The Supreme Court of New Jersey issued an opinion in favor of employee-whistleblowers today. In Donelson v. DuPont (June 9, 2011), the Court considered whether, under the Conscientious Employee Protection Act (CEPA), an employee who becomes psychologically disabled due to retaliation by his employer can recover lost wages without proving he was discharged. The Supreme Court ruled, in a narrow vote of 4-2 with 1 abstention, that the employee was not required to show he was fired because CEPA broadly defines retaliation as action short of discharge. Cast in that light, an “adverse employment action” is taken against an employee when the employer targets him for reprisals such as making false accusations of misconduct, giving negative performance reviews, issuing an unwarranted suspension, and requiring pretextual mental-health evaluations. That retaliation by DuPont caused the employee to suffer a mental breakdown that reduced his ability to earn money. In the end, the Supreme Court upheld the jury verdict awarding the employee lost wages, punitive damages, and attorneys’ fees.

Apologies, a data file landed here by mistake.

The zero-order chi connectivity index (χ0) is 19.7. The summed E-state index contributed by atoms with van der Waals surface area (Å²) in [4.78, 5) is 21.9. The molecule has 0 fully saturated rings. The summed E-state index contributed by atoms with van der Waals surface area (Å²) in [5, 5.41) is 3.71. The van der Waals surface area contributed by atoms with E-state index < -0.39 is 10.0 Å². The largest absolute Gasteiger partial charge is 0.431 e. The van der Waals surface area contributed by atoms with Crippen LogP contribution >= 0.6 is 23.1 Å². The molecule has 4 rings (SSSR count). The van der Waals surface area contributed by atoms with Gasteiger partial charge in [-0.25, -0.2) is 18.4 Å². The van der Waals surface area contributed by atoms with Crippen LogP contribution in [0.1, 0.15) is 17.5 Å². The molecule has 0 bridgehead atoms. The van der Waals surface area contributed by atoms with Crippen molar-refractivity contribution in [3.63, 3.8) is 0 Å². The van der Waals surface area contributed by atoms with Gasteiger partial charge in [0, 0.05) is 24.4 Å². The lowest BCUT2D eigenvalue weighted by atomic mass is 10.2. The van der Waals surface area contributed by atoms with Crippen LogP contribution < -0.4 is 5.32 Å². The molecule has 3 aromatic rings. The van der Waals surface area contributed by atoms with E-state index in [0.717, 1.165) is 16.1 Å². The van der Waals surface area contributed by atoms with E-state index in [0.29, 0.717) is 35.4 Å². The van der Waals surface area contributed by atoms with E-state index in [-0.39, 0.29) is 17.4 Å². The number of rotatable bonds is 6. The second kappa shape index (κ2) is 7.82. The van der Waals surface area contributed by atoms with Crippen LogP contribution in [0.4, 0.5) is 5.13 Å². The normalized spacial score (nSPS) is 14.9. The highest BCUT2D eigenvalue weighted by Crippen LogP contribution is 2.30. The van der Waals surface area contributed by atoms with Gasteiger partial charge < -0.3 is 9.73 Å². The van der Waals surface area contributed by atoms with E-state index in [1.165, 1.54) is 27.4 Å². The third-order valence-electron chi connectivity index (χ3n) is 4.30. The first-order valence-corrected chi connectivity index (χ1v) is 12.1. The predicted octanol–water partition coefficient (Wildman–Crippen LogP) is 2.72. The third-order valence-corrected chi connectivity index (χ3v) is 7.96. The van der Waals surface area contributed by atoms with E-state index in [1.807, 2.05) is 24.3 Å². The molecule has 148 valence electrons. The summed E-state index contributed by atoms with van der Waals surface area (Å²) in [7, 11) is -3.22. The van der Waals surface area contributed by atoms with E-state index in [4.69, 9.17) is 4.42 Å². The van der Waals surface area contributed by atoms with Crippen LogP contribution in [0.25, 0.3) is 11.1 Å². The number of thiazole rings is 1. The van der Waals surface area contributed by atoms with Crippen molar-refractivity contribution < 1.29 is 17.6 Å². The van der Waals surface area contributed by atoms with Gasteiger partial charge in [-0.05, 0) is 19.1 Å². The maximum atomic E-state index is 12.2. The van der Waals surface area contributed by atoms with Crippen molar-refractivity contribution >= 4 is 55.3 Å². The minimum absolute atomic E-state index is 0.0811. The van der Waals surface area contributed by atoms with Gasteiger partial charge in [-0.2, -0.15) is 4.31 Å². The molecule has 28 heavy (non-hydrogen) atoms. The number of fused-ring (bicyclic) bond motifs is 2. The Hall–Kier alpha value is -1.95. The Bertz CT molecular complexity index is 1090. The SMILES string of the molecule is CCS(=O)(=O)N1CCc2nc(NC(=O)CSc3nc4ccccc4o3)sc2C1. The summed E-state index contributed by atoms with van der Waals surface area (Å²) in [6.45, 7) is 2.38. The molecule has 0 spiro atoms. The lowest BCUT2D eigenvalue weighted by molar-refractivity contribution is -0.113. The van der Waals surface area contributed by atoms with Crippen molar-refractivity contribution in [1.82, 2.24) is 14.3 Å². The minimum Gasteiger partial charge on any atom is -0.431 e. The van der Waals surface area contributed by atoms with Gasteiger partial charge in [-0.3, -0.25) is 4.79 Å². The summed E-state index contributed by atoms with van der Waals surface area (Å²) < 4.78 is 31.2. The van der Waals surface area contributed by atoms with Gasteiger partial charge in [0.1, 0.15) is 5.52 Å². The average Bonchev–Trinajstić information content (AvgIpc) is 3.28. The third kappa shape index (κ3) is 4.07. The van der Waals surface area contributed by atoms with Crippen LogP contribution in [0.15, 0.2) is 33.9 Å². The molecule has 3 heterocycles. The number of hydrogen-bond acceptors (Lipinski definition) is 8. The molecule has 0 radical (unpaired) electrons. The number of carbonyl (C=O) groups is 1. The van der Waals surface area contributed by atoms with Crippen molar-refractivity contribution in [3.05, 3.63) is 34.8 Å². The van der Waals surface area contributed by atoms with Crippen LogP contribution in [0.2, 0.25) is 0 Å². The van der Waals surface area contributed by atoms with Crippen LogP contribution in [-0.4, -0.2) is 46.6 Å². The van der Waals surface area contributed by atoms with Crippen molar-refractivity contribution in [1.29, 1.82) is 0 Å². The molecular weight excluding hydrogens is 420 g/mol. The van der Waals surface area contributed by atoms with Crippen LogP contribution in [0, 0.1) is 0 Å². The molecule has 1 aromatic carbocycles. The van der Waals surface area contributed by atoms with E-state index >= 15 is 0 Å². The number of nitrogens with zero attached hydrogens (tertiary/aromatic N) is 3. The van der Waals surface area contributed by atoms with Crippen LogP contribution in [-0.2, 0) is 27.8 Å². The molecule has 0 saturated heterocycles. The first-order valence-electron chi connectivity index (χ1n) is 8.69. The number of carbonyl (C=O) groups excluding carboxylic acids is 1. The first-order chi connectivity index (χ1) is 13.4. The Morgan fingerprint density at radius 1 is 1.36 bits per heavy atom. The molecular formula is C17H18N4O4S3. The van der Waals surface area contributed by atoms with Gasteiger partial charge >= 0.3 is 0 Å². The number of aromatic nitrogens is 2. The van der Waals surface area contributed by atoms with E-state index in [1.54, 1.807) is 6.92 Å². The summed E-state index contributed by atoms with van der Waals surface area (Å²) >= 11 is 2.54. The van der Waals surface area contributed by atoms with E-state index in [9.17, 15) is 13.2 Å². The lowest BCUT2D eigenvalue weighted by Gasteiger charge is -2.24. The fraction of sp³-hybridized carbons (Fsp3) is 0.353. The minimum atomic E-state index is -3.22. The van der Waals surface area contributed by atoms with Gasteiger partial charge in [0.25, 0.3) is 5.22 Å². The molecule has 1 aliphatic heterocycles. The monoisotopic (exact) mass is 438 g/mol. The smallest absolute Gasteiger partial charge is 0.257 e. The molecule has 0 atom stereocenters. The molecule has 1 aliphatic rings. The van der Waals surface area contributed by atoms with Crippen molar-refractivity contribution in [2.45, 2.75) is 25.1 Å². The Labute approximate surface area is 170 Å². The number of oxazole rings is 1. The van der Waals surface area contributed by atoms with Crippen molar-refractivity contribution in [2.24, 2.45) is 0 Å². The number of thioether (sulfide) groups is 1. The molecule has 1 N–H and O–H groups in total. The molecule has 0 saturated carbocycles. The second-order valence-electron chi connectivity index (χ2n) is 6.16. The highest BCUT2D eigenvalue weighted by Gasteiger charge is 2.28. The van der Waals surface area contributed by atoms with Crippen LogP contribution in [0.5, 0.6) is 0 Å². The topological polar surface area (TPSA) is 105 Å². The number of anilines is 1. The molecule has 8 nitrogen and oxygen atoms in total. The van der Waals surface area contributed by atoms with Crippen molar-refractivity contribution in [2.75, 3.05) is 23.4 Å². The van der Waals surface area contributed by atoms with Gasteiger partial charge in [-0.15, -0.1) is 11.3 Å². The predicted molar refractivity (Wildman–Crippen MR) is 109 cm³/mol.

June 9, 2011 – Castronovo & McKinney, LLC – Paul Castronovo